For most converts to whom I have spoken, and indeed, for myself, there was some type of experience that let us know that "this was it." We were Jewish--spiritually, we had come home.
For me, this experience was my first Shabbat service. I still remember the date, December 14th 1998. I had never been to a Shabbat service before, and as I watched the sun set that evening, I remember feeling both a sense of hope and anticipation for the service I was going to attend that night. Anticipation, because it was my first time at a synagogue service and hope, because I so much hoped I would find what I had been searching for.
As I took my seat in the sanctuary and the service began, everything seemed to fall into place; the glowing Shabbat candles seemed to make the room a little warmer, even if it was just my imagination. The informality and joy with which the service was conducted made me feel like I was a part of Shabbat even though I was not yet a Jew. Though I did not understand the language in which the prayers were expressed, I felt that they spoke to me. When the Cantor began to chant the part of the Amidah about the Avot v'Imahot, I felt as if in some strange way, I too was connected to Abraham, Isaac and Jacob, Sarah, Rebecca, Leah and Rachel.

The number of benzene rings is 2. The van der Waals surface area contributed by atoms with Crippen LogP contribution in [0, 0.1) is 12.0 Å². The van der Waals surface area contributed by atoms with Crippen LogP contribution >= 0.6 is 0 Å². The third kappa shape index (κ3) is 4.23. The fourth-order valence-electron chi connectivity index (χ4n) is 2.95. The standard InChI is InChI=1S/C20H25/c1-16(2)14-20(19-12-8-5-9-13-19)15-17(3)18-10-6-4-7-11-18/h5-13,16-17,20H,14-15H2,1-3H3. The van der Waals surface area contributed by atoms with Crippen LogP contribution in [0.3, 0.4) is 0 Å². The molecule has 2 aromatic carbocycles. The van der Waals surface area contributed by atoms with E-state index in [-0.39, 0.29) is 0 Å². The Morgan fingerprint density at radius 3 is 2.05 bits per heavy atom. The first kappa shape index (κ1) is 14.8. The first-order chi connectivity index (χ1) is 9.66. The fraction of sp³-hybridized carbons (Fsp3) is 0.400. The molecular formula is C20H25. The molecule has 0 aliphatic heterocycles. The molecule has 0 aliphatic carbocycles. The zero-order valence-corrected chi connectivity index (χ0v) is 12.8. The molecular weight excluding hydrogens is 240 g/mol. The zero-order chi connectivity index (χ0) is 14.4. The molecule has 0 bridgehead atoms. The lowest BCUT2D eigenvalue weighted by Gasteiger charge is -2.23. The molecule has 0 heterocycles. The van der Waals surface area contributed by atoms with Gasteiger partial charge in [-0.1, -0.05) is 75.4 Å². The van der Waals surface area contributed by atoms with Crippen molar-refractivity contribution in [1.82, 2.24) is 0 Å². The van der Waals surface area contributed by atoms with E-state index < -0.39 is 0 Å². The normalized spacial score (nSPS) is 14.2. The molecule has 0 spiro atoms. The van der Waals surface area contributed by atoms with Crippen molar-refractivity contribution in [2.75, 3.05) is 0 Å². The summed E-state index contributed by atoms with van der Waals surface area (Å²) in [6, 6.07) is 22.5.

Following the service, the Rabbi, who would later become my mentor and one of my best friends wished me a "Shabbat Shalom" and asked me to stay for the Oneg Shabbat. At the oneg, I realized two things. That Jews love cake, and that Shabbat is not just about prayer but about people. All of the people around me were running over to greet friends whom they had not seen all week and, for a while I felt lost amidst all the strange faces. But before long I was invited to sit down with a group of people who immediately made me feel at home. As I left the small Long Island congregation that December night, I realized that I need not search any longer. I had found my home in Judaism, and in Shabbat.
Now, two years later, though I may not always realize it, that Shabbat evening taught me some of life's most important values. In fact, to me, that is what Shabbat is, a sanctuary in time that embodies the most important values. By observing Shabbat, we leave behind the other six days of the week that focus on the pursuit of time and space, and we turn our focus to what is most important, our values, our family, our friends, and our God. Shabbat Shalom.
Brian Smollettis 18 years old and is a freshman at Binghamton University, in Binghamton, NY. His "home congregation" is Temple Emanu-El in Lynbrook, NY.